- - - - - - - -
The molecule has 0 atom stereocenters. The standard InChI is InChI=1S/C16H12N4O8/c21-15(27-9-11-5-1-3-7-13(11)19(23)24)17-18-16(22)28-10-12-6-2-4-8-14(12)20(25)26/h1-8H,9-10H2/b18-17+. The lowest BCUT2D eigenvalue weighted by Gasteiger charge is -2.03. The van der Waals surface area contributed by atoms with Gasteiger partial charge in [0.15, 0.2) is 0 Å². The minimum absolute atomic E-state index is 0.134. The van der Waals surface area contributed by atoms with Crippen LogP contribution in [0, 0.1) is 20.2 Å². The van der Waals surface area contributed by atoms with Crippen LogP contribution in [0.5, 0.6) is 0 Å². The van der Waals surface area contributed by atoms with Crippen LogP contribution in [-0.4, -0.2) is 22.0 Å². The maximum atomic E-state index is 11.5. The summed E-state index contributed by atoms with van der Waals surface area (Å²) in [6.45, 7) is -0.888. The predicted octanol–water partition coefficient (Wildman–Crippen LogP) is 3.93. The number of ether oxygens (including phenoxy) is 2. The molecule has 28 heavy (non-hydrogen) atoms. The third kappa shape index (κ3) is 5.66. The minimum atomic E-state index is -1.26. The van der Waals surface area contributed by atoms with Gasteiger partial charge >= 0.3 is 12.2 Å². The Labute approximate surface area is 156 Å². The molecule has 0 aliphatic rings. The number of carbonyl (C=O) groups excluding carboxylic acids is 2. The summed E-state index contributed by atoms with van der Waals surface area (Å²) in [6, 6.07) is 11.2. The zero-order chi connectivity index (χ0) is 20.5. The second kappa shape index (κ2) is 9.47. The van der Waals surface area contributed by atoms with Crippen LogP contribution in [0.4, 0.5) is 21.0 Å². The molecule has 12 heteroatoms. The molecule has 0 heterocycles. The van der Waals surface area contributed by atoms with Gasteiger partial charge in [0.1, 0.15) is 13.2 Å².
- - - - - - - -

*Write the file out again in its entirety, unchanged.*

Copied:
The molecule has 0 atom stereocenters. The standard InChI is InChI=1S/C16H12N4O8/c21-15(27-9-11-5-1-3-7-13(11)19(23)24)17-18-16(22)28-10-12-6-2-4-8-14(12)20(25)26/h1-8H,9-10H2/b18-17+. The lowest BCUT2D eigenvalue weighted by Gasteiger charge is -2.03. The van der Waals surface area contributed by atoms with Gasteiger partial charge in [0.15, 0.2) is 0 Å². The minimum absolute atomic E-state index is 0.134. The van der Waals surface area contributed by atoms with Crippen LogP contribution in [0, 0.1) is 20.2 Å². The van der Waals surface area contributed by atoms with Crippen LogP contribution in [0.5, 0.6) is 0 Å². The van der Waals surface area contributed by atoms with Crippen LogP contribution in [-0.4, -0.2) is 22.0 Å². The maximum atomic E-state index is 11.5. The summed E-state index contributed by atoms with van der Waals surface area (Å²) in [6.45, 7) is -0.888. The predicted octanol–water partition coefficient (Wildman–Crippen LogP) is 3.93. The number of ether oxygens (including phenoxy) is 2. The molecule has 28 heavy (non-hydrogen) atoms. The third kappa shape index (κ3) is 5.66. The minimum atomic E-state index is -1.26. The van der Waals surface area contributed by atoms with Gasteiger partial charge >= 0.3 is 12.2 Å². The Labute approximate surface area is 156 Å². The molecule has 0 aliphatic rings. The number of carbonyl (C=O) groups excluding carboxylic acids is 2. The summed E-state index contributed by atoms with van der Waals surface area (Å²) in [6, 6.07) is 11.2. The zero-order chi connectivity index (χ0) is 20.5. The second kappa shape index (κ2) is 9.47. The van der Waals surface area contributed by atoms with Crippen LogP contribution in [0.4, 0.5) is 21.0 Å². The molecule has 12 heteroatoms. The molecule has 0 heterocycles. The van der Waals surface area contributed by atoms with Gasteiger partial charge in [0.1, 0.15) is 13.2 Å².